A council backed joint venture is due to unveil proposals for one of the south east of England’s biggest regeneration projects, a Built Environment Networking event has heard.
Andy Howell. general manager of the JV, told BEN’s Thames Valley Major Development Plans event earlier this month, that the 10-acre site for the ‘Heart of Slough’ scheme had been successfully assembled.
He said that Slough Urban Regeneration, a local asset backed vehicle (LABV) joint venture between Morgan Sindell Investments and Slough council, is planning to develop 1400 homes, 250,000 sq ft of commercial space and around 50,000 sq ft of retail and leisure space in the scheme.
Howell said that the ‘Heart of Slough’ scheme would triple the development pipeline of the LABV, which had already seen its turnover double from £12m in 2015 to £27m last year, before further accelerating to £70m next year.
He said the vehicle’s other developments include a 104 new home development at Wrexham Green, where the first 18 affordable units are due to be allocated over the next few months.
Other projects in the SUR’s pipeline include a refurbishment and ‘significant extension’ of the town’s ice arena, including a gym and café, which should place Slough on the national ice hockey map when it opens in spring next year. Howell said.
And he said SUR was starting construction next year on two Marriot hotels and 62 flats on the site of the town’s former main library building, which will be complete in 2019.
Tim Smith MBE, chief executive of the Thames Valley Berkshire local enterprise partnership, said that its main focus was securing £1bn worth of financial backing for the Western Rail Link from the Great Western Rail line to Heathrow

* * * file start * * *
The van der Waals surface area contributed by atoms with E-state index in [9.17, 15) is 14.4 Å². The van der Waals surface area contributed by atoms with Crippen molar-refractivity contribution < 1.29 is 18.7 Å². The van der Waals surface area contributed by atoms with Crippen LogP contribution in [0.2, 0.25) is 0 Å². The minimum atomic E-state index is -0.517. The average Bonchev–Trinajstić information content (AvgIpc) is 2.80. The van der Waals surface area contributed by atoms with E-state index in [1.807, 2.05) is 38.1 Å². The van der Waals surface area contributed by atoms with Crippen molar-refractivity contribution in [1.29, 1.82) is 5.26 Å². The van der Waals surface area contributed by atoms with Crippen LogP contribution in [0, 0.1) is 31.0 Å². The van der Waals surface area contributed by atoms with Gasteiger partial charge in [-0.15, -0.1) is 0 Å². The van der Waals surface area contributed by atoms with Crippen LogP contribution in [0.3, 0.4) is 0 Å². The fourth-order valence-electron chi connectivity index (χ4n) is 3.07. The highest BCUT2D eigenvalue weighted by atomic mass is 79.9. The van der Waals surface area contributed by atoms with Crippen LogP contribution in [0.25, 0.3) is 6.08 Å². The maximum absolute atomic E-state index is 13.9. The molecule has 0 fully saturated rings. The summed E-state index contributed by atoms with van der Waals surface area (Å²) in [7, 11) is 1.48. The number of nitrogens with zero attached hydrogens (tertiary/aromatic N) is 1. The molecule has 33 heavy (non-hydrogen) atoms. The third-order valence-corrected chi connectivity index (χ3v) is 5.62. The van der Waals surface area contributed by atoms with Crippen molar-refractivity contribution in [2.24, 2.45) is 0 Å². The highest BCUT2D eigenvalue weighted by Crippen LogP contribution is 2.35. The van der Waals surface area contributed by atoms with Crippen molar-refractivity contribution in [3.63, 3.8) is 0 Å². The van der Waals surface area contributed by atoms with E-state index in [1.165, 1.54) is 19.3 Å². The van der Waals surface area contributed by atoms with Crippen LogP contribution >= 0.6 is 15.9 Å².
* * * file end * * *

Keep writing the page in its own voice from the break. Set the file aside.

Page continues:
He said that the link would reduce journey times from the Thames Valley to Heathrow to only six or seven minutes and cut in half the number of road trips along the route, with knock on benefits in terms of reduced CO2 emissions.
Smith said there were ‘no obvious land ownership issues’ holding up the project but that progress on the project was stymied by the absence of financial commitments to projects in Network Rail’s next planning period period running from 2019 to 2024,
“We have a scheme and preferred route, but we don’t have a  billion pounds to build it.”
He said that the LEP’s priorities also included ensuring the post-Brexit retention of international companies in the Thames Valley.
“This is not to scare monger but because those international companies are part of a significant supply chain that is important to local SMEs,” he said.
Turning back to specific projects, James Lazarus, head of property development at the Canals and Rivers Trust, outlined progress on the ‘Stoke Arm’ canal regeneration project in the town.
The trust is helping to develop 250-300 homes with a mix of retail and leis at ground floor level on the waterside site.
He said that the relocation of builder’s merchants Travis Perkins, which had occupied part of the site, was complete and that a professional team appointed to take forward the scheme.
Lazarus said the partnership was finalising discussions with Slough’s planning team on how much affordable housing should be included in the scheme as well as refining the mix and size of units with a view to submitting an application towards the end of this year or the beginning of 2018.
Slough council’s interim chief executive Roger Parkin said the authority’s ability to deliver its housing completion targets would rely on co-operation with neighbouring South Buckinghamshire building on a planned garden village.
And he warned that housing delivery depended on the continued ability to access eastern Europe construction labour in the area following Brexit.
“If they are not here, it’s going to be a real challenge.”